A wrongful-death lawsuit has been filed against Ride the Ducks tour company, the City of Seattle, and the State of Washington on behalf of Runjie Song, the youngest victim of a Sept. 24 crash that killed five people and injured 62 others.
Ms. Song, 17, a native of Beijing, China, was an international exchange student set to begin studying at North Seattle College. She and other students of the college, many of whom were from other countries, were on an orientation tour of Seattle when their tour bus was struck by an amphibious Ride the Ducks tour bus on a narrow bridge.
The amphibious bus, nicknamed the duck bus, was built to travel both as a bus and a boat for military purposes during World War II. It was determined the bus in question had a defective axle that failed as it was traveling over the Aurora Bridge on State Route 99, sending it into the path of oncoming traffic.
Lawyers for Ms. Song’s family allege that the Ride the Duck companies “failed to properly maintain the WWII-era amphibious vehicle” and said that it was subject to a 2013 service bulletin, which addressed the “dangerous defects in the axle housing of the vehicles.”
The complaint alleges that Ride the Ducks never followed the service bulletin’s repair recommendations and sent a dangerous bus onto the road.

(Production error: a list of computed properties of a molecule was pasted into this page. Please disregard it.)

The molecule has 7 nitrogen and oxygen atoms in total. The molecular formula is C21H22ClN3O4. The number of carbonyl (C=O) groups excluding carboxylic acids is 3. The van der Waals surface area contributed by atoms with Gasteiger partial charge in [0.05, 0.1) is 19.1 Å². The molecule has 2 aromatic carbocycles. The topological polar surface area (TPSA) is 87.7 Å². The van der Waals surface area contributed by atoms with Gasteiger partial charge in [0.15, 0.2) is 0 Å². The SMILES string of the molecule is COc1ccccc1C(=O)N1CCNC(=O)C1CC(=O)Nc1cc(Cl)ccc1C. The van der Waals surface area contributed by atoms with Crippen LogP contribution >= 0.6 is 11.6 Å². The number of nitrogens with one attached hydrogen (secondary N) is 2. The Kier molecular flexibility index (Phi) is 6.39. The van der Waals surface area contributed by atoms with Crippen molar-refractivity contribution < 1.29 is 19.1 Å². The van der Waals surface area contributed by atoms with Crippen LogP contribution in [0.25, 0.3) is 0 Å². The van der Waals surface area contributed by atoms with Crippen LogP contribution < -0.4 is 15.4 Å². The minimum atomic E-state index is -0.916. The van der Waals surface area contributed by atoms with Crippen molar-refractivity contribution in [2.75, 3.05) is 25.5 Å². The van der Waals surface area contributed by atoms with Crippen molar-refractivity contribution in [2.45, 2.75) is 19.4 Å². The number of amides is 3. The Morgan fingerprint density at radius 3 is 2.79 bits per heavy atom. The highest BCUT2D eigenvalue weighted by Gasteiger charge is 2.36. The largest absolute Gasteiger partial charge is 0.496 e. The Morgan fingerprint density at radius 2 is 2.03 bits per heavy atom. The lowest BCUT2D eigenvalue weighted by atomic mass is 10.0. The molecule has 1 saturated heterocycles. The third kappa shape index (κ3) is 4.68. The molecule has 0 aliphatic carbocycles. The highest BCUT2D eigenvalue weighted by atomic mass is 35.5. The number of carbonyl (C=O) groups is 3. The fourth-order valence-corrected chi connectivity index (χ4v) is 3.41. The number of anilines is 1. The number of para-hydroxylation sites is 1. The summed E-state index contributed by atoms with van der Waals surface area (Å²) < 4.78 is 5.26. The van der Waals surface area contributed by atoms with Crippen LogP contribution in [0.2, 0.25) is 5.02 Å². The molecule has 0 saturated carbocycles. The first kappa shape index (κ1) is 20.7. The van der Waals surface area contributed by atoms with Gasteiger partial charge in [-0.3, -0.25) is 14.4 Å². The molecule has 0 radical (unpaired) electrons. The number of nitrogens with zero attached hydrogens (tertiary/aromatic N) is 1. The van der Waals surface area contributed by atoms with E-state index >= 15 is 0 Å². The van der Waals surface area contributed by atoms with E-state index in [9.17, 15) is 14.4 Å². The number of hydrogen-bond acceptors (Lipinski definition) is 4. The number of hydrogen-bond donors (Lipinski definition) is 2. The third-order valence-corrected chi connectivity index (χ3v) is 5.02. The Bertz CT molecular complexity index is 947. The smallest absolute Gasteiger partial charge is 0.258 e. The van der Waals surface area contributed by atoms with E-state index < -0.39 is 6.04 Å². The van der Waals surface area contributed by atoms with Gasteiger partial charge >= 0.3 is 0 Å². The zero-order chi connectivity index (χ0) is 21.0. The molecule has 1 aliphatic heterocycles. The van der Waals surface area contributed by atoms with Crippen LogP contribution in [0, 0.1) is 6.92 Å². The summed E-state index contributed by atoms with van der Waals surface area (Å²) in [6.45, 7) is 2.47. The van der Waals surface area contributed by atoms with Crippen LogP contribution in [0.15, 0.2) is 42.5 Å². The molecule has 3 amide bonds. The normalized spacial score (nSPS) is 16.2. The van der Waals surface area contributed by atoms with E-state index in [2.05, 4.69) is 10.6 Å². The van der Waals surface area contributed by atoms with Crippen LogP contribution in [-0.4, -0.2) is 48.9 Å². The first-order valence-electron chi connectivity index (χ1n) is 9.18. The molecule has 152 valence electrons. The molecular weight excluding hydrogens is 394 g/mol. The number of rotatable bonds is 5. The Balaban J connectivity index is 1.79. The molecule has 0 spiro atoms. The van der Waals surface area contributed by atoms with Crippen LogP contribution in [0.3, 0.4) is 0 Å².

The lawsuit also faults city and state transportation officials for failing to properly maintain the Aurora Bridge and for allowing the extra-wide tourist vehicles to travel on the notoriously narrow bridge with narrow lanes, no center median, and no shoulders.
According to the complaint, the lanes on the bridge are “at least 18 inches narrower than required by current design standards (and only 12 inches wider than the Duck Buses that the City allowed to traverse the span every day).”
The lawsuit, filed April 6 in King County Superior Court, seeks punitive damages from the Ride the Ducks companies.
On March 31, another Ride the Ducks bus collided with a Toyota Camry in Seattle. Police said that both vehicles tried to make a turn onto Fifth Ave. in downtown Seattle from separate lanes when they crashed. No injuries were reported in that accident.